Flooring and wall coverings are another great way to inject your personality whilst upholding your green bathroom standards. Natural or sustainable materials much as glass (made from recycled bottles), and cork are becoming increasingly popular as interior designers are having to seek out materials that are eco-friendly for their carbon-conscious clients.
Sheet metal is another industrial material that it becoming a popular design trend this year. Shimmering and highly stylish – sheet metal is predicted to grow rapidly in popularity for both those wanting to create distinctly designed spaces and those wanting to create an eco-friendly surrounding. Meanwhile corrugated steel is having a bit of a moment in bathrooms.
Photo by Sandberg Schoffel Architects via Decorfox.
If metal isn’t to your taste, and you want to go down the traditional bathroom tile route then there are some greener tile options out there too. Recently thrust into the limelight by house and home guru, Kevin McCloud, Eco Friendly Tiles are the first Carbon Neutral Company in the UK to offer innovative and quality products that are sourced ethically.
When it comes to water, although it is widely known that showers use less water than baths, you can still use between 40-60 litres per shower. Water saving showers and faucets have been around for some time now and are the number one way for the modern family to save water in the bathroom. Some of the newer models even claim to save you over £150 per year on water and heating bills.
If you are re-designing your green bathroom on a budget, or, if you already have the suite of your dreams, it is actually possible to make your dream bathroom eco-friendly by simply changing your existing shower head to a flow regulated shower head, rather than replacing the whole shower system. The buzz words to look out for when choosing your shower heads are ‘Aircore Technology’ and ‘Flow Regulator’.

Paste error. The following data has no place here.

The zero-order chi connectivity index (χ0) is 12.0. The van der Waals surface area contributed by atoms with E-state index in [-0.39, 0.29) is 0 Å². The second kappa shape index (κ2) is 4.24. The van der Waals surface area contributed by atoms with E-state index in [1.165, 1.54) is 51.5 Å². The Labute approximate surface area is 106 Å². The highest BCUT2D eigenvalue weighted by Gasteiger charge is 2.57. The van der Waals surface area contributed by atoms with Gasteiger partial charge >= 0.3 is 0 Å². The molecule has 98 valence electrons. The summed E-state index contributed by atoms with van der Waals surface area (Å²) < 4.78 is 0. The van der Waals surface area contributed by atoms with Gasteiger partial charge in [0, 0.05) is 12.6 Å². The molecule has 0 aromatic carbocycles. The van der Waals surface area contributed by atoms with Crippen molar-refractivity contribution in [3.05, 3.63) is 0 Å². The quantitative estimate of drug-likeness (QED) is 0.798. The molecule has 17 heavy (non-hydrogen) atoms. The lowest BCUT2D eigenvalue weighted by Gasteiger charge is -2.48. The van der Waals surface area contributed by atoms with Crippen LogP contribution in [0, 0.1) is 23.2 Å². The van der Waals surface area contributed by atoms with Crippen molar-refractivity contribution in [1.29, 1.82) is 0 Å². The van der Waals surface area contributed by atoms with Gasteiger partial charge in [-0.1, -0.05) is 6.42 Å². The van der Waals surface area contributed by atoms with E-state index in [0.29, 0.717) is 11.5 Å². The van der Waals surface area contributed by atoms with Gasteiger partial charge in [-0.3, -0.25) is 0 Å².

Another easy way to go green in the bathroom is to switch to LED lighting. LED lights typically use 85% less energy than standard light bulbs, and can last up to 25 years, making them a great green bathroom option. Look for lights suitable for use in Zone 1 if you plan on installing them inside a shower, or Zone 2 if you plan on installing them above a shower or bath.
Photo by Rail19 via Etsy.
When it comes to every girl’s favourite topic – accessories! – there are a range of stylish bathroom accessories available made from natural and recycled materials, such as coconut husk, bamboo, resin and recycled glass accessories. With such a wide range of products available it will be no problem making sure that your green bathroom theme can be carried on throughout your whole bathroom.
Some will argue that the term ‘eco–chic’ is a widespread marketing strategy, but in reality it is the latest shift in the environmentalist movement; with the emerging trends in eco-friendly fashion for the house and home, being ‘green’ is now resonating with a far wider audience and making it a much more viable trend to bring into every room in the home.